Viktor Krum is a Seeker as well, for Bulgaria. He catches the Snitch at the Quidditch World Cup, however they still lose the game to Ireland.
The first early form of Quidditch was played at Queerditch March (Quidditch is named after) in the eleventh century. Since then many different variations of the sport have been played but Quidditch is vastly the most popular. There were also early names of the Chaser and the Beater which were the Catcher and the Blooder.
During the early 1100's Snidget hunting was a big sport. It involved killing a Snidget which was a very fast bird similar to the Golden Snith. When almost all of them went extinct a blacksmith by the name of Bowman Wright crafted a ball which replicated the speed and look of the bird. This then led to the Golden Snitch being included in Quidditch.
These are the 10 most common fouls in Quidditch:
- Blagging (All players): Seizing opponents broom to slow them down.
- Blatching (All players): Flying with intent to collide.
- Blurting (All players): Locking broom handles to steer opponent off course.
- Bumphing (Beaters): Hitting a bludger to the crowd.
- Cobbing (All players): Excessive use of elbows towards a player.
- Flacking (Keeper): Sticking any anatomy in a hoop to punch the Quaffle out.
- Haversacking (Chasers): Hand still on Quaffle as it goes through a goal hoop.
- Quaffle-pocking (Chasers): Tampering with Quaffle.
- Snitchnip (All except Seeker): Any player except for the seeker touching or catching the Golden Snitch.
- Stooging (Chasers): More than one chaser entering the scoring area.
There are over 700 listed fouls in the Department of Magical Games and Sports Records but 85% of them are listed about different spells being used. The other 10% are just silly fouls like attacking a player with an axe etc.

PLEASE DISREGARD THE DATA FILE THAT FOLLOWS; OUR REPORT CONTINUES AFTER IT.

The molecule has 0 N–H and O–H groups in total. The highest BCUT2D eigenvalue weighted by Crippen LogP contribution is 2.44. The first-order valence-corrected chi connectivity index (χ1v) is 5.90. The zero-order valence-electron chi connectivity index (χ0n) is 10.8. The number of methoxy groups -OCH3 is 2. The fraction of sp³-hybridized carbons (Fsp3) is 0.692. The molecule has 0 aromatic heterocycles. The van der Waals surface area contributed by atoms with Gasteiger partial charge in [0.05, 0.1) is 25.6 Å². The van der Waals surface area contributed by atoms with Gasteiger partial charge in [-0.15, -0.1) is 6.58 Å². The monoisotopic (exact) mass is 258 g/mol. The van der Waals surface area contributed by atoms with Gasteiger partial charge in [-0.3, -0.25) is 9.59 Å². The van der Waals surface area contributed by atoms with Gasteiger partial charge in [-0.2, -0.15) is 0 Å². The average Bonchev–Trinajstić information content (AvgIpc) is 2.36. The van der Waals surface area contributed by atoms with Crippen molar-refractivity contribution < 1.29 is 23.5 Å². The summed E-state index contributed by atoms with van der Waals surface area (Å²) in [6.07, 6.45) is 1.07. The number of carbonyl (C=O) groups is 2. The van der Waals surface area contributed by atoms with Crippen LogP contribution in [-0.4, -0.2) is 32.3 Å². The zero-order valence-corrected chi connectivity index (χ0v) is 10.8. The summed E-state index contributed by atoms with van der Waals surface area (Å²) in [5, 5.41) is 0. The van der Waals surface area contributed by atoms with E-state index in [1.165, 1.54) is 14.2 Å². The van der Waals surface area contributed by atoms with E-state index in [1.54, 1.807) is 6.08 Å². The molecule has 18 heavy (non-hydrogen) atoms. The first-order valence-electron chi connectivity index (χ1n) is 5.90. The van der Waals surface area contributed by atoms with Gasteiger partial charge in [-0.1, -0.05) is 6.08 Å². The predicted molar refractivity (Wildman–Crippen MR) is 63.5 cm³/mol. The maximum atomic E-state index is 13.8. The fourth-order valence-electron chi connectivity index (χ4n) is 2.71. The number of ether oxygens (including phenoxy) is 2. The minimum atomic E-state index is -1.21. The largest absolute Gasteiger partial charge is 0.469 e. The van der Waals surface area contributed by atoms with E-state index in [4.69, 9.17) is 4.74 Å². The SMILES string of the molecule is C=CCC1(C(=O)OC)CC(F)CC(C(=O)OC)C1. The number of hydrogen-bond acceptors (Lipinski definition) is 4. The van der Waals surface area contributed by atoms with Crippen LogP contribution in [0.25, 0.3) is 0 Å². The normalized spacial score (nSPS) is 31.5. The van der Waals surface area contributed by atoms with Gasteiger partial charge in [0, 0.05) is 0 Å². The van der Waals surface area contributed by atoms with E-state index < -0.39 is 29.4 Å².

Quidditch Teams in the British league
List of all Quidditch teams in the British League:
Pride of Portree
 World Quidditch Teams
List of all major World Quidditch Teams:
Vratsa Vultures (Bulgaria)
Quiberon Quafflepunchers (France)
Heidelberg Harriers (Germany)
Bigonville Bombers (Luxembourg)
Braga Broomfleet (Portugal)
Grodzisk Goblins (Poland)
Moutohara Macaws (New Zealand)
Woollongong Warriors (Australia)
Tchamba Charmers (Togo)
Gimbi Giant-SLayers (Ethiopia)
Sumbawanga Sunrays (Tanzania)
Haileybury Hammers (America)
Tarapoto Tree-Skimmers (Peru)
Toyohashi Tengu (Japan)
 List of famous broom types
List of all major Generation I brooms:
- Bludger Backbeat: The Beater hits the Bludger backwards.
- Dopplebeater Defence: Both Beaters hit the Bludger at the same time for extra power.
- Double Eight loop: The Keeper swerves around all three hoops at high speed to block the Quaffle.
- Hawkshead Attacking Formation: Chasers form an arrowhead pattern and fly to the hoops.
- Parkin's Pincer: Two chasers close in on an opposing Chase on either side while a third flies headlong towards them.
- Plumpton Pass: A seemingly careless move by the Seeker to scoop the Snitch in the Seeker's sleeve.
- Porskoff Play: The chaser flies up with the Quaffle to make the opposing Chasers believe that he is intending to score but the Chaser throws the Quaffle down to another Chaser to score.
- Reverse Pass: A Chaser throws the Quaffle over one shoulder to a team member.
- Sloth Grip Roll: Hanging upside down from a broom, gripping tightly with hands and feet to avoid a bludger.
- Starfish and Stick: The Keeper holds the broom horizontally with one hand and one foot curled around the handle while keeping all limbs outstretched.
- Transylvanian Tackle: This is a fake punch at the nose. A long as contact is not made, the move is not illegal.
- Woollongong Shimmy: A high speed zig-zagging movement intended to throw of opposing chasers.
- Wronski Feint: The Seeker hurtles down towards the ground pretending to have seen the Snitch but pulls out of the dive at the last second to make the other Seeker crash.